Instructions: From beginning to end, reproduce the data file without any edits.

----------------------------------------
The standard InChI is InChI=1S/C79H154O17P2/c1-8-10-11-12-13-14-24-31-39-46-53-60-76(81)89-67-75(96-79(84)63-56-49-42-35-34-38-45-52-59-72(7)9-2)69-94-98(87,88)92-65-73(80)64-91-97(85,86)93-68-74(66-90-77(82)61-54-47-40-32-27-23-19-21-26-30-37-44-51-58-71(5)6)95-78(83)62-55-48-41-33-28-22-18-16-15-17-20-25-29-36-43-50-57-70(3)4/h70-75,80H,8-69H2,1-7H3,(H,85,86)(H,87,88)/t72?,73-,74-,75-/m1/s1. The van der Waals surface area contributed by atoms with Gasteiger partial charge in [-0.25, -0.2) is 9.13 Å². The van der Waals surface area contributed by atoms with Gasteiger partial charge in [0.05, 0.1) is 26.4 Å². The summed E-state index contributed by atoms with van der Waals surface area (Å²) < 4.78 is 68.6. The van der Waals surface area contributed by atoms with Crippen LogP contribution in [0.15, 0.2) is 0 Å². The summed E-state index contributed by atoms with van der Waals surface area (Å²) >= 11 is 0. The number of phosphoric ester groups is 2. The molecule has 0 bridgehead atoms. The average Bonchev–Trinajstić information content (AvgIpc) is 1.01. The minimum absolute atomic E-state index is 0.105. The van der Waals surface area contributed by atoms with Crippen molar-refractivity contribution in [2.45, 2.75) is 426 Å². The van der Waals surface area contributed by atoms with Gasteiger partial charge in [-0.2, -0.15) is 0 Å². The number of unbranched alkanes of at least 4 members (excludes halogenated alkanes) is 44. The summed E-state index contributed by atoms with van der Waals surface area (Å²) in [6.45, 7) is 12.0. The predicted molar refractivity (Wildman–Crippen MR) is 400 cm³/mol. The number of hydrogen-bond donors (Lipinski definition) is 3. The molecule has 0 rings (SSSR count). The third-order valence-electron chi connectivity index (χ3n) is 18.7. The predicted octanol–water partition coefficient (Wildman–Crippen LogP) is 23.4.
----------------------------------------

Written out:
The standard InChI is InChI=1S/C79H154O17P2/c1-8-10-11-12-13-14-24-31-39-46-53-60-76(81)89-67-75(96-79(84)63-56-49-42-35-34-38-45-52-59-72(7)9-2)69-94-98(87,88)92-65-73(80)64-91-97(85,86)93-68-74(66-90-77(82)61-54-47-40-32-27-23-19-21-26-30-37-44-51-58-71(5)6)95-78(83)62-55-48-41-33-28-22-18-16-15-17-20-25-29-36-43-50-57-70(3)4/h70-75,80H,8-69H2,1-7H3,(H,85,86)(H,87,88)/t72?,73-,74-,75-/m1/s1. The van der Waals surface area contributed by atoms with Gasteiger partial charge in [-0.25, -0.2) is 9.13 Å². The van der Waals surface area contributed by atoms with Gasteiger partial charge in [0.05, 0.1) is 26.4 Å². The summed E-state index contributed by atoms with van der Waals surface area (Å²) < 4.78 is 68.6. The van der Waals surface area contributed by atoms with Crippen LogP contribution in [0.15, 0.2) is 0 Å². The summed E-state index contributed by atoms with van der Waals surface area (Å²) >= 11 is 0. The number of phosphoric ester groups is 2. The molecule has 0 bridgehead atoms. The average Bonchev–Trinajstić information content (AvgIpc) is 1.01. The minimum absolute atomic E-state index is 0.105. The van der Waals surface area contributed by atoms with Crippen molar-refractivity contribution in [2.45, 2.75) is 426 Å². The van der Waals surface area contributed by atoms with Gasteiger partial charge in [-0.2, -0.15) is 0 Å². The number of unbranched alkanes of at least 4 members (excludes halogenated alkanes) is 44. The summed E-state index contributed by atoms with van der Waals surface area (Å²) in [6.45, 7) is 12.0. The predicted molar refractivity (Wildman–Crippen MR) is 400 cm³/mol. The number of hydrogen-bond donors (Lipinski definition) is 3. The molecule has 0 rings (SSSR count). The third-order valence-electron chi connectivity index (χ3n) is 18.7. The predicted octanol–water partition coefficient (Wildman–Crippen LogP) is 23.4.